This summer's riots in Birmingham and Wolverhampton stemmed from a lack of confidence in the police response to the initial distrubances in London, an independent report has found.
The vast majority of people interviewed for a study of the causes of the disorder said they believed the "sole trigger" for disturbances in their areas was the perception that the police "could not contain" the scale of rioting in Tottenham and then across London in August.
"Lack of confidence in the police response to the initial riots encouraged people to test reactions in other areas," the Riots Communities and Victims Panel found.
"Most of the riots began with some trouble in retail areas with a critical mass of individuals and groups converging on an area.
"Rioters believed they would be able to loot and damage without being challenged by the police.
"In the hardest-hit areas, they were correct."
The findings were outlined in a series of recommendations in the interim report detailing the "sometimes horrifying and tragic" accounts of people's experiences of the disturbances.
The study found there was no one single motivating factor for the riots.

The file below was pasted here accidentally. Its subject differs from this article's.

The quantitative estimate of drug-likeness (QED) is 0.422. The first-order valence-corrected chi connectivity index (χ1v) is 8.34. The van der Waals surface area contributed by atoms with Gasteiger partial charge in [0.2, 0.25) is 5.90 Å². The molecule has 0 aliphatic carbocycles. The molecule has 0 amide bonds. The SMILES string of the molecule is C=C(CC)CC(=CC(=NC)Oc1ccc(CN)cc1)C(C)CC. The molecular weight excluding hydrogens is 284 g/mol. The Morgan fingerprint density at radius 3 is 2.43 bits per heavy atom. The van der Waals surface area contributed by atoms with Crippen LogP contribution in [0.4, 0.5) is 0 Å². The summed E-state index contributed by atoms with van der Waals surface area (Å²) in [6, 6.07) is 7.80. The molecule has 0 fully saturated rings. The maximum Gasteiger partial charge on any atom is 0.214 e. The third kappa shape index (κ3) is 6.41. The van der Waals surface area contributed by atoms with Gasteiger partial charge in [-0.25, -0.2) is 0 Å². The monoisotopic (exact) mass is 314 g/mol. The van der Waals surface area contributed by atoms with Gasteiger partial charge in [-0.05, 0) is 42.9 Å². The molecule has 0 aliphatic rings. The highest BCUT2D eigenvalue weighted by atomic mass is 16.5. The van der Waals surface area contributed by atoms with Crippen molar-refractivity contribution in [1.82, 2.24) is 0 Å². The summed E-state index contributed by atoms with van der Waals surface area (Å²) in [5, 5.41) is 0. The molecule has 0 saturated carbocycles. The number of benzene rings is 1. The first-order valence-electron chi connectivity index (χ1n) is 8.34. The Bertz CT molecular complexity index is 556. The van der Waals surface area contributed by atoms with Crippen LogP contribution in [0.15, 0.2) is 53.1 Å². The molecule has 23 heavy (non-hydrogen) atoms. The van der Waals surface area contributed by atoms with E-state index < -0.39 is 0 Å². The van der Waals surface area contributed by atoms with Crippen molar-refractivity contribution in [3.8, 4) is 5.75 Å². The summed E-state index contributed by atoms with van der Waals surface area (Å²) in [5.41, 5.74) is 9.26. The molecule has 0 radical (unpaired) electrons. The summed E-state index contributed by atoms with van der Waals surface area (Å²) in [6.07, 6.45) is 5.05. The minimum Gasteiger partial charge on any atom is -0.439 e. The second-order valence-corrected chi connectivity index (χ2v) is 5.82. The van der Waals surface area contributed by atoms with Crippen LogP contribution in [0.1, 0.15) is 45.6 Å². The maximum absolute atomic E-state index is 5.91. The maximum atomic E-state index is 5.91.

"We heard a range of motivations from the need for new trainers to a desire to attack society," it concluded.
In areas unaffected by the rioting, people felt that they too would have experienced the disorder had the disturbances in other areas had continued for much longer, the report found.
"Few people ruled out the prospect of riots in the future," it added.
The report authors said they had heard "harrowing" stories on visits to areas affected by rioting.
"Lives were lost. Parents had to carry children out of burning homes, leaving a lifetime of possessions behind to be destroyed," it said.
"Shopkeepers lost everything they had built up over many years. The consequences of the riots are still being felt.
"In many areas, there is an overriding sense of despair that people could destroy their own communities."
The report's recommendations included an overhaul of the 1886 Riot Damages Act to ensure that victims of the riots receive compensation quickly.
Darra Singh, chairman of the panel, said in a news conference that the riots could happen again if immediate action was not taken.